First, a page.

All The President’s Men (1976)

All The President’s Men (1976)

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"Look, I know you have a luxurious head of hair, but I'm Robert Goddamn Redford!"
“Look, I know you have a luxurious head of hair, but I’m Robert Goddamn Redford!”

Twitter Plot Summary: The Watergate scandal as told from the perspective of the journalists who uncovered it.

The Watergate scandal marked one of the most notable moments of the 19th and thoroughly shook up the world of politics in the United States. It is therefore of great interest to see a film dramatising those events and exploring the work of the journalists who investigated the matter and were eventually able to blow the whole thing wide open. The film spins out from the book by Carl Bernstein and Bob Woodward which documented the Watergate scandal shortly after the event.

It’s worth keeping in mind that at the time of release this film was still topical, yet even after 40 years it’s still a story that packs a punch. This is in no small thanks to the power of the story itself, a political thriller in which the most powerful man in the country is taken down. Alan J Pakula’s direction allows the actors room to use the material to its full potential, not cutting away too quickly. In one instance he even keeps Robert Redford on screen for several minutes as he makes a telephone call. It’s testament to Pakula’s belief in Redford’s ability to carry a scene especially given that we don’t hear the other side of the conversation, and despite Redford’s minor flub at the end of the call.

"We're sat right next to each other, is this telephone call really necessary?"
“We’re sat right next to each other, is this telephone call really necessary?”

The story is carried with ease by Redford and Dustin Hoffman, initially at loggerheads with one another before joining forces on what at first appears to be just another standard story of no real interest. Redford plays Woodward, a new reporter at the Washington Post, and Dustin Hoffman – epic 70s hairstyle and all – plays Bernstein, another reporter at the Post. Together, they investigate the information given to them, in particular from anonymous government source Deep Throat, so-named because of the pornographic film of that name released around the time of the scandal – you’ll understand the connotations when watching the film.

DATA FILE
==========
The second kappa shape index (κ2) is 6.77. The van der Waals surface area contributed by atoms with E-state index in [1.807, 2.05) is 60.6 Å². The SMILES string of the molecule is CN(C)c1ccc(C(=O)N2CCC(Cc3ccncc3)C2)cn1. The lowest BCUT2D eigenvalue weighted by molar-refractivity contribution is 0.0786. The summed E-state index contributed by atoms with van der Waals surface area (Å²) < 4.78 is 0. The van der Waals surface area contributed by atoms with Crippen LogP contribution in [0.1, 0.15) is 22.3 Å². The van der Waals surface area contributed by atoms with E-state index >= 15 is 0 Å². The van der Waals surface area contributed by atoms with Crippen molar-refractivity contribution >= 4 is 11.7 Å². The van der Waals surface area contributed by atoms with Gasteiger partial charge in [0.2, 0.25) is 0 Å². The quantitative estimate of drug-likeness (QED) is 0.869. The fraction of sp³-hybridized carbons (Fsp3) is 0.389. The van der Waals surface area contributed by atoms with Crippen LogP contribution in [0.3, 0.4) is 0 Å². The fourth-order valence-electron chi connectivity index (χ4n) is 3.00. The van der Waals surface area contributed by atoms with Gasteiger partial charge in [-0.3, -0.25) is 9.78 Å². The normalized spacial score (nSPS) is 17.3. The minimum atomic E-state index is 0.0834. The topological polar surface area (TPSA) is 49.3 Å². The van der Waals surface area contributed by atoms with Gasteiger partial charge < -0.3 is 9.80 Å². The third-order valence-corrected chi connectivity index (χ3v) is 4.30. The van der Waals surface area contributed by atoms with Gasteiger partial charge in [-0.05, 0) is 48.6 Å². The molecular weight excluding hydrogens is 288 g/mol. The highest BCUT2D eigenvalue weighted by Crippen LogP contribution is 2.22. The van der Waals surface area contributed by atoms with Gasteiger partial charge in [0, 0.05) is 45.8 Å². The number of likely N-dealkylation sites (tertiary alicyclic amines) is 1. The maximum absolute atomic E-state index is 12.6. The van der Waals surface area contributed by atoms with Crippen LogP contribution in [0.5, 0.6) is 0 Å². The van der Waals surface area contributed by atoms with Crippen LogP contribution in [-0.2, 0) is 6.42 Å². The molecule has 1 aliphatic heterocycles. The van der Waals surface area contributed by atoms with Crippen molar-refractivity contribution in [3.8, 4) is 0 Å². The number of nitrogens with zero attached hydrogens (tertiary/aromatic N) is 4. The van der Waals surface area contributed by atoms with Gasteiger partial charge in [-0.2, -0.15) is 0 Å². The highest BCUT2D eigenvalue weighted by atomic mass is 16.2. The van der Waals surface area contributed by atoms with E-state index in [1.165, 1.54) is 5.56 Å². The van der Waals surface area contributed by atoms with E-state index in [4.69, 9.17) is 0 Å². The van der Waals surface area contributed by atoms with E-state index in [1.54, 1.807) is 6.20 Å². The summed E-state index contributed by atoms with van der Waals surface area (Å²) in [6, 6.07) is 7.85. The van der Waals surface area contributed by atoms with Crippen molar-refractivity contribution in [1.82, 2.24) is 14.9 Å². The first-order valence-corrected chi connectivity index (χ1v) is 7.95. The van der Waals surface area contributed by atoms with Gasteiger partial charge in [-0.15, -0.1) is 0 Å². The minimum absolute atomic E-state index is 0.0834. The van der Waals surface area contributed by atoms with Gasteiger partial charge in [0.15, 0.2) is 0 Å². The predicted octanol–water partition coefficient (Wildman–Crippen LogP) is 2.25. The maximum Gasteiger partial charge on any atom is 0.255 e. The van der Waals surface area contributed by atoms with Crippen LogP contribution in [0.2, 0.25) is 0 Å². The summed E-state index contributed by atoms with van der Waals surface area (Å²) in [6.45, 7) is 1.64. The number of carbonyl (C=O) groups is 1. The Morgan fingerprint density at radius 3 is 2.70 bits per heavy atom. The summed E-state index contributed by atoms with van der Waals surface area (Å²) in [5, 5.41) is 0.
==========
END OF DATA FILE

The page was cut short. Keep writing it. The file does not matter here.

The paranoia facing both characters is well realised, in particular a noticeably tense sequence featuring Redford walking alone late at night, entirely certain that somebody is following him in the shadows. The depiction of journalistic enterprise, the dead ends that sometimes occur and the unwillingness of named sources from providing any concrete information.

Suffice to say it’s a thoroughly engaging film from start to finish, the political machinations running deep, more and more so as the layers unravel and Bernstein and Woodward discover how far down the rabbit hole goes. You’d be hard pressed these days to find a film as engaging as this, in particular one where there are no action sequences, no direct threat to the reporters other than perhaps the one they create themselves, no unique selling point beyond the performers and the unravelling of the complex machinations of Watergate. You may need your brain engaged in order to understand everything that takes place, but this can’t be considered a bad thing. Indeed, it’s a rare beast for not throwing in explosions and literal action beats for the sake of it rather than the well thought out, cerebral thriller it turned out to be.

Score: 5/5

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